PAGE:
Phobos-Grunt Failure Due to Computer Problems, Cosmic Rays

Article written: 31 Jan , 2012
Updated: 24 Dec , 2015
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Roscosmos said today that a computer malfunction caused by cosmic rays was the reason for the failure of the Phobos-Grunt spacecraft. Additionally, ‘counterfeit’ chips in the computer may have played a role, said Federal Space Agency (Roscosmos) head Vladimir Popovkin. The original mission was to do a sample return from Mars’ largest moon, but the spacecraft crashed back to Earth on January 15 after the rocket failed to send it out of Earth orbit shortly after the launch in November. This determination comes from a study done by a commission led by Yuri Koptev, former head of the Russian Space Agency.

“There was a restart of the two sets of on-board computer system so [it] moved to the highest energy saving mode and the standby command,” said Popovkin, quoted by the Russian RIA Novosti news agency. “The most likely reason is the impact of heavy charged space particles.”

A Russian scientist was also quoted by RIA Novosti that the outcome of the accident investigation should not be cause for dismissals and resignations as much as a “lesson to developers of new interplanetary spacecraft,” said Alexander Zakharov, scientific secretary of Institute of Space Research, which developed instruments and the scientific program the station.

Some officials from Roscosmos had threatened the jobs of those involved with the mission.

As far as the counterfeit computer chips, Popovkin said the components were imported. “The cause probably is in this,” he said. Reportedly, NASA and the U.S. Defense Department has also encountered counterfeit products, according to an article in Itar-Tass.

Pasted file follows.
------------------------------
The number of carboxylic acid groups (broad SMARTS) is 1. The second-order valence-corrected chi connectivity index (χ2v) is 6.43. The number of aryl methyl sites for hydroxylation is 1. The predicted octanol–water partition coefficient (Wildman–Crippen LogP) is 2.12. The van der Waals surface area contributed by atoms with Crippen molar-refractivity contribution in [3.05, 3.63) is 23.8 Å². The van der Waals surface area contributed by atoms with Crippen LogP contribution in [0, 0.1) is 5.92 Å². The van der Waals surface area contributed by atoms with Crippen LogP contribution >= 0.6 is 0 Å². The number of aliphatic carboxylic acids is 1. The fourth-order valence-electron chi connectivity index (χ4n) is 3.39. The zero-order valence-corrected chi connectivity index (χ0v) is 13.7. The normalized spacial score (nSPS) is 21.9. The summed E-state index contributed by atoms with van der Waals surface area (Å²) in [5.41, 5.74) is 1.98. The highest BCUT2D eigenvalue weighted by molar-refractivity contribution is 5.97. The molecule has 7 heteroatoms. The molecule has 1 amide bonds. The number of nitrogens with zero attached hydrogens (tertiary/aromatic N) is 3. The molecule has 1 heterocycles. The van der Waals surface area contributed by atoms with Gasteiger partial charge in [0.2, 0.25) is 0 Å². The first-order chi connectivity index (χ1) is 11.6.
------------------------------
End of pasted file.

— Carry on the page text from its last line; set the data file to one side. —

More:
Anatoly Zak at RussianSpaceWeb.com reported more in detail about possible shortcomings in the design of the probe’s flight control system, called the BKU, saying that “the most likely culprit in the failure of the probe’s propulsion unit to ignite soon after it had entered orbit on November 9 was a programming error in the flight control system.”

Zak said an industry source revealed that the commission studying the failure “concluded that the mission failure was the result of the design error and the lack in the ground testing of BKU,” adding that “its shortcomings had been well documented long before the ill-fated launch.” The BKU was the the main computer and the “brain” of the spacecraft.

Additionally, Zak reported that the most probable cause was a “simultaneous robooting of two operational processors in the main computer” and the computers “could crash as a result of errors in their software or as a result of some external reasons, such as electromagnetic incompatibility,” industry sources said.

The assertion that “foreign radars” had possibly caused the malfunction was apparently tested by the company that built the Phobos-Grunt probe, NPO Lavochkin, with no problems coming from simulated radar interference.

“With all external failure scenarios effectively debunked, the most probable cause of the failure was narrowed down to the lack of integrated testing,” Zak reported.

Roscosmos also indicated they may try again to send a sample return mission to Phobos.